Hospital visit hits home for Truex

ChampionsWeek

"It’s such a grounding process when you go in there. It’s a constant reminder, when you see those kids, of just how lucky we are to do what we do, and not only that, to wake up and be healthy every day." (Photo: Getty Images)

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Matthew, a sixth grader, took a long look at the hero card.
 
Then he glanced up at Martin Truex Jr.’s face and made the connection.
 
“Wow!” exclaimed Matthew, a pediatric patient at Sunrise Children’s Hospital, as he recognized the 2017 Monster Energy NASCAR Cup Series champion.
 
Truex smiled back, happy to provide a moment of pleasure to a stricken child whose every step is accompanied by an IV machine.
 
A knot of reporters and photographers followed Truex on his visit to the hospital, but the champion’s appearance—during a week set aside to celebrate his accomplishments on the track, culminating in his first series title—had a much deeper meaning to the veteran driver than a mere photo opportunity.
 
Truex’s girlfriend, Sherry Pollex, has been battling ovarian cancer. And even before Pollex was diagnosed in 2014, she and Truex had been active in children’s causes through the Martin Truex Jr. Foundation. Their “Catwalk for a Cause” fashion show has raised more than $550,000 in the fight against childhood and ovarian cancer.
 
“It’s definitely an honor to do it,” Truex said of the visit. “For them to ask us to come here, and for NASCAR to schedule it and put it all together ... it’s such a grounding process when you go in there. It’s a constant reminder, when you see those kids, of just how lucky we are to do what we do, and not only that, to wake up and be healthy every day.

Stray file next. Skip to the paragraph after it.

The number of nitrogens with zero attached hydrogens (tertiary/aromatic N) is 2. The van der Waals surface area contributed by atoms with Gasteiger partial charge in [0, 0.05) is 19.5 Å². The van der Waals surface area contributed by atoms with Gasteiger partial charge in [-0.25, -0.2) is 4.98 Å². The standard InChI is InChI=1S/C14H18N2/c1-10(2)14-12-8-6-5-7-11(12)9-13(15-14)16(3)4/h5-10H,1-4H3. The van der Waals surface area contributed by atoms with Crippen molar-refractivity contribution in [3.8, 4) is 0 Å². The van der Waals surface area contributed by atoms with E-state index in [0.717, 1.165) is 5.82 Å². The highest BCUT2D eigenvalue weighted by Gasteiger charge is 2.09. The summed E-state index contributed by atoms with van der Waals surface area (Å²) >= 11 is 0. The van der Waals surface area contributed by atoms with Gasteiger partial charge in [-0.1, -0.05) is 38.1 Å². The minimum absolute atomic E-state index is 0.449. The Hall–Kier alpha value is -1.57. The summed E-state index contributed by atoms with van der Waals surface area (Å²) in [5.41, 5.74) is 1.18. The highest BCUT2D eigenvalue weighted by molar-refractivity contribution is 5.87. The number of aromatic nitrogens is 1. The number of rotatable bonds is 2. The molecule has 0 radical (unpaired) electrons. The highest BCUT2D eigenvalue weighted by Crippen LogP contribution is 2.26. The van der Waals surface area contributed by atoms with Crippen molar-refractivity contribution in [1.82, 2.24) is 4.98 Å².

“It’s just so unfair to see them, and it breaks my heart to see how much pain they’re in and how tired they are. It’s a tough thing to figure out how to talk to them, what to say and try to just maybe cheer them up a little. It’s definitely humbling to come here and maybe help just a little bit.”
 
In the children’s playroom, Truex sat at a small table with four children. In front of them at the center of the table were two Pinewood Derby-style wooden cars decorated by the patients. One car bore the markings “MTJ 78.” The other read simply “Champion.”
 
Truex signed large hero cards and gave them to the children. Before he left the playroom, Truex and several of the children raced the wooden cars on a long, inclined track.
 
Through his frequent visits to the Levine Children’s Hospital in Charlotte, N.C., Truex has interacted with many pediatric patients, but the appearances are never routine. Pollex’s battle against cancer makes them even more poignant.
 
“That’s why we do it at home,” Truex said. “We’re going to Levine’s in a few weeks to give out Christmas presents, to do the same thing—to try to shed a little light and a little happiness for them. I can’t imagine what they’re going through and how they must think and feel.
 
“It’s just a reminder of how lucky we are. That’s the biggest thing, I think.”
 
Visits like the “Giving Tuesday” trip to the Sunrise Children’s Hospital are emblematic of the way Truex hopes to represent the sport as its champion.
 
“I love NASCAR. I love racing,” Truex said. “That’s what I grew up with as a childhood dream of mine. So I’m going to do the best job I can and try to represent the sport well. There are a lot of great champions who have come before me, and hopefully I’ll be able to hold up my end of the deal.
 
“I’ll try my best. I’m probably a little different than most have been, I would say, but hopefully I’ll bring something to the table that will help the sport.”
 
If you were to ask the children at Sunrise Hospital, he already has.

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